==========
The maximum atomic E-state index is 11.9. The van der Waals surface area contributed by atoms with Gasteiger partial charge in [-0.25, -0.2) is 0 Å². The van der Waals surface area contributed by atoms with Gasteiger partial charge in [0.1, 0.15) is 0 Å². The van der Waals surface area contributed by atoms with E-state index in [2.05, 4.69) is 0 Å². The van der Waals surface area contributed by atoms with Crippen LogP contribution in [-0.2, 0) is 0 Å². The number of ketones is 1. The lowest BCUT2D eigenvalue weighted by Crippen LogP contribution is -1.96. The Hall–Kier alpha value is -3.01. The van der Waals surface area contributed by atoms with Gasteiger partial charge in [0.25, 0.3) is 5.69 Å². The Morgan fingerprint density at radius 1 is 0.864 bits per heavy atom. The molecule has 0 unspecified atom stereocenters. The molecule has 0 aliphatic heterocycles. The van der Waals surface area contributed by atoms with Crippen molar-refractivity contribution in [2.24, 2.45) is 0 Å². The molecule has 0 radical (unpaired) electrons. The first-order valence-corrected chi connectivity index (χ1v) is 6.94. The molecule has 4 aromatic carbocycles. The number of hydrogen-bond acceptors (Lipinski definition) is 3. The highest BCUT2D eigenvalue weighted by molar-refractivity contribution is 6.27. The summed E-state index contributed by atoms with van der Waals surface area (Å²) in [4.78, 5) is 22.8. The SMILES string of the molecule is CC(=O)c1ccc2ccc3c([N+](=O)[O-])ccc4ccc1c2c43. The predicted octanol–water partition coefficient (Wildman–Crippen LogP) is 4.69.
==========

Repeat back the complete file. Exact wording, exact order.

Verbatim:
The maximum atomic E-state index is 11.9. The van der Waals surface area contributed by atoms with Gasteiger partial charge in [-0.25, -0.2) is 0 Å². The van der Waals surface area contributed by atoms with Gasteiger partial charge in [0.1, 0.15) is 0 Å². The van der Waals surface area contributed by atoms with E-state index in [2.05, 4.69) is 0 Å². The van der Waals surface area contributed by atoms with Crippen LogP contribution in [-0.2, 0) is 0 Å². The number of ketones is 1. The lowest BCUT2D eigenvalue weighted by Crippen LogP contribution is -1.96. The Hall–Kier alpha value is -3.01. The van der Waals surface area contributed by atoms with Gasteiger partial charge in [0.25, 0.3) is 5.69 Å². The Morgan fingerprint density at radius 1 is 0.864 bits per heavy atom. The molecule has 0 unspecified atom stereocenters. The molecule has 0 aliphatic heterocycles. The van der Waals surface area contributed by atoms with Crippen molar-refractivity contribution in [2.24, 2.45) is 0 Å². The molecule has 0 radical (unpaired) electrons. The first-order valence-corrected chi connectivity index (χ1v) is 6.94. The molecule has 4 aromatic carbocycles. The number of hydrogen-bond acceptors (Lipinski definition) is 3. The highest BCUT2D eigenvalue weighted by molar-refractivity contribution is 6.27. The summed E-state index contributed by atoms with van der Waals surface area (Å²) in [4.78, 5) is 22.8. The SMILES string of the molecule is CC(=O)c1ccc2ccc3c([N+](=O)[O-])ccc4ccc1c2c43. The predicted octanol–water partition coefficient (Wildman–Crippen LogP) is 4.69.